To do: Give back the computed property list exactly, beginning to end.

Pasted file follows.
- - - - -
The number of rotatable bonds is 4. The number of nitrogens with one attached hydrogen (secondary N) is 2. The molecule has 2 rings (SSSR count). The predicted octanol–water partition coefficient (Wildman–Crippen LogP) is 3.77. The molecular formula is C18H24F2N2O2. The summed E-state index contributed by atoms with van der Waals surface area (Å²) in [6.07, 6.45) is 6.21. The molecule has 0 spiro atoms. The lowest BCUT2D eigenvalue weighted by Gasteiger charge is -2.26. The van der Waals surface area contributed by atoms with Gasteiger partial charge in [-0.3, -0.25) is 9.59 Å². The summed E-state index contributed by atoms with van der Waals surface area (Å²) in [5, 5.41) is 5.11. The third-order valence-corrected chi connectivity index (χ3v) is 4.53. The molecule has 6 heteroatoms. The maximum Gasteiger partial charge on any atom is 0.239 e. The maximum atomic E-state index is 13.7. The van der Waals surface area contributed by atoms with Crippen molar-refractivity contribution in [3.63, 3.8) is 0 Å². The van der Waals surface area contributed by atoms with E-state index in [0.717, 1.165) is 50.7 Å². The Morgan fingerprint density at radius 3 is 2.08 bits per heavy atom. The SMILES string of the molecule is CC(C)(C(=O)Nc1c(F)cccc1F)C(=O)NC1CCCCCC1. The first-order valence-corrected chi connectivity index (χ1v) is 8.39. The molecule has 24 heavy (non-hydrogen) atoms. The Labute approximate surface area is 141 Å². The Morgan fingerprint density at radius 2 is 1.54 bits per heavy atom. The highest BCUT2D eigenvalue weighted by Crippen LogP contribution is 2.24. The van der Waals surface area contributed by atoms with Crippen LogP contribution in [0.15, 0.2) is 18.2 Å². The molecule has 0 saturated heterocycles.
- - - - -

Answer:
The number of rotatable bonds is 4. The number of nitrogens with one attached hydrogen (secondary N) is 2. The molecule has 2 rings (SSSR count). The predicted octanol–water partition coefficient (Wildman–Crippen LogP) is 3.77. The molecular formula is C18H24F2N2O2. The summed E-state index contributed by atoms with van der Waals surface area (Å²) in [6.07, 6.45) is 6.21. The molecule has 0 spiro atoms. The lowest BCUT2D eigenvalue weighted by Gasteiger charge is -2.26. The van der Waals surface area contributed by atoms with Gasteiger partial charge in [-0.3, -0.25) is 9.59 Å². The summed E-state index contributed by atoms with van der Waals surface area (Å²) in [5, 5.41) is 5.11. The third-order valence-corrected chi connectivity index (χ3v) is 4.53. The molecule has 6 heteroatoms. The maximum Gasteiger partial charge on any atom is 0.239 e. The maximum atomic E-state index is 13.7. The van der Waals surface area contributed by atoms with Crippen molar-refractivity contribution in [3.63, 3.8) is 0 Å². The van der Waals surface area contributed by atoms with E-state index in [0.717, 1.165) is 50.7 Å². The Morgan fingerprint density at radius 3 is 2.08 bits per heavy atom. The SMILES string of the molecule is CC(C)(C(=O)Nc1c(F)cccc1F)C(=O)NC1CCCCCC1. The first-order valence-corrected chi connectivity index (χ1v) is 8.39. The molecule has 24 heavy (non-hydrogen) atoms. The Labute approximate surface area is 141 Å². The Morgan fingerprint density at radius 2 is 1.54 bits per heavy atom. The highest BCUT2D eigenvalue weighted by Crippen LogP contribution is 2.24. The van der Waals surface area contributed by atoms with Crippen LogP contribution in [0.15, 0.2) is 18.2 Å². The molecule has 0 saturated heterocycles.